Secondly – and here’s the anxiety – I was able to justify to myself that I wasn’t a bandwagon-jumping Johnny-come-lately, because I was on for a full year before when the bandwagon had much less going for it. This was silly, because a) it was entirely internal and no one actually cares, and b) I already knew my intentions were sincere.

Nonetheless, the unexpected success of the 2015 Cubs came so quickly that I actually worried I hadn’t earned the right to enjoy it with everybody else. For the second time, I had feelings at odds with the rest of Cubs fandom. Maybe, I thought, I don’t even want the Cubs to win the World Series just yet – just give me one more year, one playoff torment to share in.

Blasphemy, right? Also, first world problems, right? But such concerns would be allayed by two things. Well, three.

Let’s skip ahead and deal with the third – the third is the New York Mets, who unceremoniously ended the Cubs’ wonderful season with a four-game sweep of the National League Championship Series. If I had any remaining doubt about what I really wanted, the Mets eradicated it. Faced with the reality of it, I remembered the obvious truth, one I already knew from pre-baseball experience: losing sucks, elimination sucks. Seriously, screw the Mets.

Now back to the good stuff before that. First, I visited Chicago in late September. I spent a few days there at the end of a trip that began in Boston and New York, in each city taking in some baseball and the usual tourist crap. I had a great time on the East Coast, but there’s a certain distance between people in those cities. The kind of places where one could break into song on a crowded subway car and nobody would even lift their head to look. I know because it happened. Just me and this kid from the Bronx, staring at each other through a crowded train, and I felt like the crazy one for noticing. Kid had a voice, though. This – the distant quality – wasn’t unexpected as it was roughly in line with my experience of London, where I’ve visited family many times.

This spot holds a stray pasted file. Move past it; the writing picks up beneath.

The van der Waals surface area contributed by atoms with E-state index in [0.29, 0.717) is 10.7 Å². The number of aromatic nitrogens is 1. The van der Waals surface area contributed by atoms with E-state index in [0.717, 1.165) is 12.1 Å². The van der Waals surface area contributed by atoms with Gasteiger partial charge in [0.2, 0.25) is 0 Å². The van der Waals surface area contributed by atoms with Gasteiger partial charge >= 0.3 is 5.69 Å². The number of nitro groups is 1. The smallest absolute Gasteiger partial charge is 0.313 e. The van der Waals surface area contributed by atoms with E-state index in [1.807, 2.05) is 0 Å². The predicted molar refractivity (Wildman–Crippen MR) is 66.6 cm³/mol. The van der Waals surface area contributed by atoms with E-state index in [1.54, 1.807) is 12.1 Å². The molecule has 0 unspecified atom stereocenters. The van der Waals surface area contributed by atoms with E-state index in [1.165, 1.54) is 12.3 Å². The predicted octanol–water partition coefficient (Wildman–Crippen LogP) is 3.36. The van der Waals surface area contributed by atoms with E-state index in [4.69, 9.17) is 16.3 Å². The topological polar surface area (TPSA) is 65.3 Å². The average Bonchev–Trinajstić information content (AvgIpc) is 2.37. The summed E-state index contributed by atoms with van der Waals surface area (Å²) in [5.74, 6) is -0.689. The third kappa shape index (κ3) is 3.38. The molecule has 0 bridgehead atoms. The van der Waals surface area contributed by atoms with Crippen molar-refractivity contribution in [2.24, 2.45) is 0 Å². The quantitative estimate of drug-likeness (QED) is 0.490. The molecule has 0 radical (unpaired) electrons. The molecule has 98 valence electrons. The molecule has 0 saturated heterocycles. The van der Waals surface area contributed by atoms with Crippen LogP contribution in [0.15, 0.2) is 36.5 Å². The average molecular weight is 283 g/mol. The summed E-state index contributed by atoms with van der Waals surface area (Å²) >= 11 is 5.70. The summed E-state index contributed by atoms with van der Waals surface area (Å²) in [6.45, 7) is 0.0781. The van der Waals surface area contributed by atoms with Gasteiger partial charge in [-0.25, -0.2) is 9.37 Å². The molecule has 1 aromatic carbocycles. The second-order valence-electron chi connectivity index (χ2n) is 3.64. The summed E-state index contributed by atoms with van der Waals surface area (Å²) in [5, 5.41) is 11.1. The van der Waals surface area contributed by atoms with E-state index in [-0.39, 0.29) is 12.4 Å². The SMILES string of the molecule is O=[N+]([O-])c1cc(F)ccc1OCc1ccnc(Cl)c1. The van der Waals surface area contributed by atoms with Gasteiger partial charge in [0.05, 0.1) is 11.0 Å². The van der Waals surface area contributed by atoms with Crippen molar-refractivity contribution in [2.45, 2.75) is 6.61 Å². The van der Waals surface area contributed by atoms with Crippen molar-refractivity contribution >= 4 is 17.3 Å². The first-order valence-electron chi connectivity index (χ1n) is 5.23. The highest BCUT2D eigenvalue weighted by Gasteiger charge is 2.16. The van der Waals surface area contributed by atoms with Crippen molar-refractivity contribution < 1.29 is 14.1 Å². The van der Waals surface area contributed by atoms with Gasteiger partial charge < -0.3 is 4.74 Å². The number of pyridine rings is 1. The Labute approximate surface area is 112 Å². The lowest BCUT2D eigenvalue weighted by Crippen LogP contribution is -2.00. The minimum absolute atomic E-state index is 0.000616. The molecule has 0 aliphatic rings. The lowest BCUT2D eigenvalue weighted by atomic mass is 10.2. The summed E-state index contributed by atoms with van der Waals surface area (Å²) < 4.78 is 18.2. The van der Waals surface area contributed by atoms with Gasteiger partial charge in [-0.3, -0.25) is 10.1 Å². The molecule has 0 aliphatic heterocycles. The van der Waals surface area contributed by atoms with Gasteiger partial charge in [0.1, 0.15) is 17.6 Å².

Chicago was different, though. I don’t know how valid the stereotype of Midwestern politeness is, or how it applies to Chicago, but I felt like it was there. I still got the sense of being in this huge, exciting city but without the impersonal edge. The streets were busy without being crowded, people spoke to one another on public transport, even security guards were friendly. I liked it. (Admittedly, I saw a tourist-friendly fraction of the city. I’m aware there are other parts of the city going through serious problems, but I can only speak from experience.)